If you’re looking for the answers to the FFPC Playoff Challenge test, you’ve come to the wrong place. I don’t have the answers. And if I did, I’d just use them to win the $500,000 grand prize for myself.
This isn’t a picks article. It’s a strategy guide and data dump. It’s basically everything I’ll be using to put together my rosters.
You don’t need me to tell you that understanding the rules of the fantasy contest you’re entering is important. So I won’t. I’ll just leave the FFPC Playoff Challenge rules here.
I do think there are 2 crucial points to keep in mind when building your roster:
This is a 6,250-entry contest with about 46% of the entire prize pool going to 1st place. The winner gets $500,000; 2nd place $50,000.
So, like in a DFS tournament, every move we make should be aimed at taking down that 1st-place prize. That might seem obvious, but lots of folks will build lineups that are far too chalky to have a realistic chance at winning.
Like in DFS tournaments, we should be prioritizing upside, taking some risks and getting contrarian with at least 1 or 2 picks.
Since we can only pick 1 player per NFL team in this contest, figuring out which teams will play the most games isn’t as important as it is in other playoff fantasy leagues. But we do need to nail the 2 Super Bowl teams. And we also need to predict which 6 teams — or more if a 1-seed loses its 1st game — will play only 1 game. (More on how that should impact player selection later.)
To help with that, here are the 12 teams playing on Wild Card Weekend, ordered from biggest favorite to biggest underdog.
Here are the chances that each team advances to each round of the playoffs, according to FiveThirtyEight.com's model:
Note that, according to this model, the Saints (63%) and Bills (55%) have the best chances of playing 3 games. They’re followed by the Chiefs (45%) and Packers (42%) — then it’s a big drop down to the Bucs (25%), Ravens (24%), Seahawks (23%) and Steelers (19%).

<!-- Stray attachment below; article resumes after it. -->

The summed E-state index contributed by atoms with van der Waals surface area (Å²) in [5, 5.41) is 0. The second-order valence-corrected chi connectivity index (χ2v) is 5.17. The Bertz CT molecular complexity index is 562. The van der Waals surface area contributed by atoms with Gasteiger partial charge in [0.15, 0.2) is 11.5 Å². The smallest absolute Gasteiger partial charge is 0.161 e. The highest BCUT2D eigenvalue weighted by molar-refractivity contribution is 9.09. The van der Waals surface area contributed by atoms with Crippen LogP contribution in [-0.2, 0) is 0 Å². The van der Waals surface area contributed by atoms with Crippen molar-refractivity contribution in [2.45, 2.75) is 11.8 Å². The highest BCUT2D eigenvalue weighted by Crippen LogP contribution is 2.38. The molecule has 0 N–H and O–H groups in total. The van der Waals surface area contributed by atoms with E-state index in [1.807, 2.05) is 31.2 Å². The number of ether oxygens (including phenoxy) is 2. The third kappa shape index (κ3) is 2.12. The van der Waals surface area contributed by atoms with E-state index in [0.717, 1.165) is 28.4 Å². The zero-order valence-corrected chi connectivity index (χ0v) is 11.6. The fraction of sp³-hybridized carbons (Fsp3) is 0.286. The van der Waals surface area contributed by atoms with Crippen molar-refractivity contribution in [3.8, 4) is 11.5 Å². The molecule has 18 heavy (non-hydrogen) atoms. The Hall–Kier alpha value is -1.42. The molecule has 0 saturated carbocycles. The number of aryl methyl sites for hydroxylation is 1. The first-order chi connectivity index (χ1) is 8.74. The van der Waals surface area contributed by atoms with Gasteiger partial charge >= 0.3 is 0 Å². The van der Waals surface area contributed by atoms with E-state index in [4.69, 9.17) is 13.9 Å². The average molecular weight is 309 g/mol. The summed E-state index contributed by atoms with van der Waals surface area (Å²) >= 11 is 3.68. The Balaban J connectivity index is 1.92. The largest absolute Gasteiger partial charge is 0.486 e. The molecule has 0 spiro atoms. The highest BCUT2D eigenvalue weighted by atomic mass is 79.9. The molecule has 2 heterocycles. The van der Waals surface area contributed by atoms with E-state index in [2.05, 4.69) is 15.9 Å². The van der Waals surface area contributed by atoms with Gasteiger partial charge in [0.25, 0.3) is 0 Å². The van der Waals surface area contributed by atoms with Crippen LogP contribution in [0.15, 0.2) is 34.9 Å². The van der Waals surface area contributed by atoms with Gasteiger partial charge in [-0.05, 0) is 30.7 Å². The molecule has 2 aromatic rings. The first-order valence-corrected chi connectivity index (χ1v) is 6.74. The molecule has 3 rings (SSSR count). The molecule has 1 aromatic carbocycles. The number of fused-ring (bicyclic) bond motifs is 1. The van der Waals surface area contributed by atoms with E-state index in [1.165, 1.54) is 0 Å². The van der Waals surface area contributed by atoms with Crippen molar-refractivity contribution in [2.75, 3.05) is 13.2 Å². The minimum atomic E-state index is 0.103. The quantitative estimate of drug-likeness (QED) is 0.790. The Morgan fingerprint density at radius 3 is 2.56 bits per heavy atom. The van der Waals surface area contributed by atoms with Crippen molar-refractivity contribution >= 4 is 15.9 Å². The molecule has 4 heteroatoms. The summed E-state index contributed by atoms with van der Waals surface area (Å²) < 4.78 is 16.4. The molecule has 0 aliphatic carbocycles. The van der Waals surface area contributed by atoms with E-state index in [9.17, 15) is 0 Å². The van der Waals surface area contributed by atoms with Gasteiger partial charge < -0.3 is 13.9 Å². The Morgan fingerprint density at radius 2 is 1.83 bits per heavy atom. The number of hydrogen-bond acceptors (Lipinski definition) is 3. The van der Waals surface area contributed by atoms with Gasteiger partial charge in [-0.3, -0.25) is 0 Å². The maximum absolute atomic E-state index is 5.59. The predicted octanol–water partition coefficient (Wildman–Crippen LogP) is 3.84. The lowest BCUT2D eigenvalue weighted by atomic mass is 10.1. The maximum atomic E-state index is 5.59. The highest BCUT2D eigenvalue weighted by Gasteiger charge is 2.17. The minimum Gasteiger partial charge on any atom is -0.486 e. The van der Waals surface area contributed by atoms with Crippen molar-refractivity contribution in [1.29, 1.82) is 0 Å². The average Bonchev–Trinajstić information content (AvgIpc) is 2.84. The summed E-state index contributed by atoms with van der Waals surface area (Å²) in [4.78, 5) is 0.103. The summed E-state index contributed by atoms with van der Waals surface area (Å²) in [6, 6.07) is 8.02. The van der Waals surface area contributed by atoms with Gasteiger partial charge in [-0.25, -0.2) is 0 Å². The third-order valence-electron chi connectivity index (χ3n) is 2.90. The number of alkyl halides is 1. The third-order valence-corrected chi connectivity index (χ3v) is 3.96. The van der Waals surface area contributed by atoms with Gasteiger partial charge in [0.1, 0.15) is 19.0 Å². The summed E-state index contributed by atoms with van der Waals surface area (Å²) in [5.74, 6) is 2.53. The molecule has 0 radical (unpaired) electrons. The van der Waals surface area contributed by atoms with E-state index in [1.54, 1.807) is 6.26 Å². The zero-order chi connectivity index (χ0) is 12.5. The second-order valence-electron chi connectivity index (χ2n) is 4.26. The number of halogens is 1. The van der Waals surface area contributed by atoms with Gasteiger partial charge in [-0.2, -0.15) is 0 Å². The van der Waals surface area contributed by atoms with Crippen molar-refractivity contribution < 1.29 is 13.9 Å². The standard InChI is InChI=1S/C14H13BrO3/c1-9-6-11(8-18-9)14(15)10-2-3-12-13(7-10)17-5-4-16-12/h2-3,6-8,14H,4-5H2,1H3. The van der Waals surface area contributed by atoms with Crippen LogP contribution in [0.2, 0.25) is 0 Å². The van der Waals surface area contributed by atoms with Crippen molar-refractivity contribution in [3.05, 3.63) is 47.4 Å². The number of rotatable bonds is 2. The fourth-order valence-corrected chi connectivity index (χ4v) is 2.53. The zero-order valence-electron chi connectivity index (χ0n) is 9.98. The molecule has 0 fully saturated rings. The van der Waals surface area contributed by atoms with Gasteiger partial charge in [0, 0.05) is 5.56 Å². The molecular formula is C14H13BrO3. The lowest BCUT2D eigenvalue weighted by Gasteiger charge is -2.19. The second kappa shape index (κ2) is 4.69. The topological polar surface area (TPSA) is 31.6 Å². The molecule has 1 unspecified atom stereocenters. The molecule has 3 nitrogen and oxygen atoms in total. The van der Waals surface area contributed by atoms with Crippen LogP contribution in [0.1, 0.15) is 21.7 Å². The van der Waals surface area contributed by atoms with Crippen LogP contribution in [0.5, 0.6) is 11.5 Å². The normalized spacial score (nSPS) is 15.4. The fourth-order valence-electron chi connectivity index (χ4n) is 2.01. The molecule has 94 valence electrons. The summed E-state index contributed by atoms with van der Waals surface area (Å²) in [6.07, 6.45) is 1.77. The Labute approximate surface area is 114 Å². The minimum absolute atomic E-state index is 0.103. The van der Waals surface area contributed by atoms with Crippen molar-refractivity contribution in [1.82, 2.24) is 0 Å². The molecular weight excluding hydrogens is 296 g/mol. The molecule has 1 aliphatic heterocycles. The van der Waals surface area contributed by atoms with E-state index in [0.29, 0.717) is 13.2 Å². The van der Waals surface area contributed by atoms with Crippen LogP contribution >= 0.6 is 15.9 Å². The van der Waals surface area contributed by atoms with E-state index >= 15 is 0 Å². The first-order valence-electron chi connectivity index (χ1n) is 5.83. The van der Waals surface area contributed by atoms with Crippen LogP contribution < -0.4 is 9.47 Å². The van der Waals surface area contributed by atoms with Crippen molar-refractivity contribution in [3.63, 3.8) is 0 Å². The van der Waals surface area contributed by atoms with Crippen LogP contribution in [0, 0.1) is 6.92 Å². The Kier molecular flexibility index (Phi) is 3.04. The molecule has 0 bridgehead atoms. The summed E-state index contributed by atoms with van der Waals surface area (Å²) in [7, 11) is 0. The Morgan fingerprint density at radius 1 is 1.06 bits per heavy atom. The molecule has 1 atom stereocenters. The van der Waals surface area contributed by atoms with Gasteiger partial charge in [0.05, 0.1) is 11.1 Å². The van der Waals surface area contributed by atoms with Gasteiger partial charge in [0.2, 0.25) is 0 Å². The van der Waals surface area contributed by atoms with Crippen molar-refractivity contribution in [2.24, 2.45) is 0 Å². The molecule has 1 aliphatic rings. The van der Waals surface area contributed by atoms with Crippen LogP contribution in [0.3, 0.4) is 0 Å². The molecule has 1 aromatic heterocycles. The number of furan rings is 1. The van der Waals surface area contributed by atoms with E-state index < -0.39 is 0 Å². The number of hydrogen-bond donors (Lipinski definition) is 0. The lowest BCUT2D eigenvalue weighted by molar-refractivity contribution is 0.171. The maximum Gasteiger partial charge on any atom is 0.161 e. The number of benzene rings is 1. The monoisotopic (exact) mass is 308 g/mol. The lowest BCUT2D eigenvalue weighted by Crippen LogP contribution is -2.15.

The Chiefs (23%) and Packers (21%) have the best chances to get to the double-points Super Bowl. But the Saints (19%) and Bills (16%) aren’t far behind.
We have 12 roster spots to fill. There are 14 playoff teams. So we’re chucking out 2 teams altogether. Those should be the teams you believe have the best chance to go one-and-done AND not have high fantasy scorers in that 1 game.
We’ll also need to pick players, Ks and/or DSTs from 4 teams that will go one-and-done. Two of them should be your K and DST since those are the lowest-scoring positions (and also most difficult to predict on a game-to-game basis).
Picking your 2 players from one-and-done teams is a bit tricky. You might want to hedge a bit and choose guys from the teams you think are most likely to spring upsets. For example, maybe you choose a Brown rather than a Bear because you believe Cleveland has a better chance to win this weekend than Chicago.
But you should also take Wild Card projections into account. In the Browns vs. Bears example, we have Allen Robinson projected for the most points among all skill-position players on those 2 teams. So maybe you go “all-in” on the Browns and Bears losing and go with Robinson instead of a Brown.
One final note: The goal is to have 8 position players still alive in the Divisional Round. That means you shouldn’t, for example, pick the Seahawks defense and no one from the Rams. That’d give you no shot at having 8 players remaining.
We’re looking to maximize the amount of fantasy points we get from every team, so matchups still matter. The tables below show the rankings in adjusted fantasy points allowed vs. every position for every playoff team. (Higher numbers mean a worse defense against that position.)
For your reference, here are the FFPC points per game scored by every player I believe is viable for this contest, sorted from highest to lowest by team. These, of course, don’t take into account current injuries or recent role changes.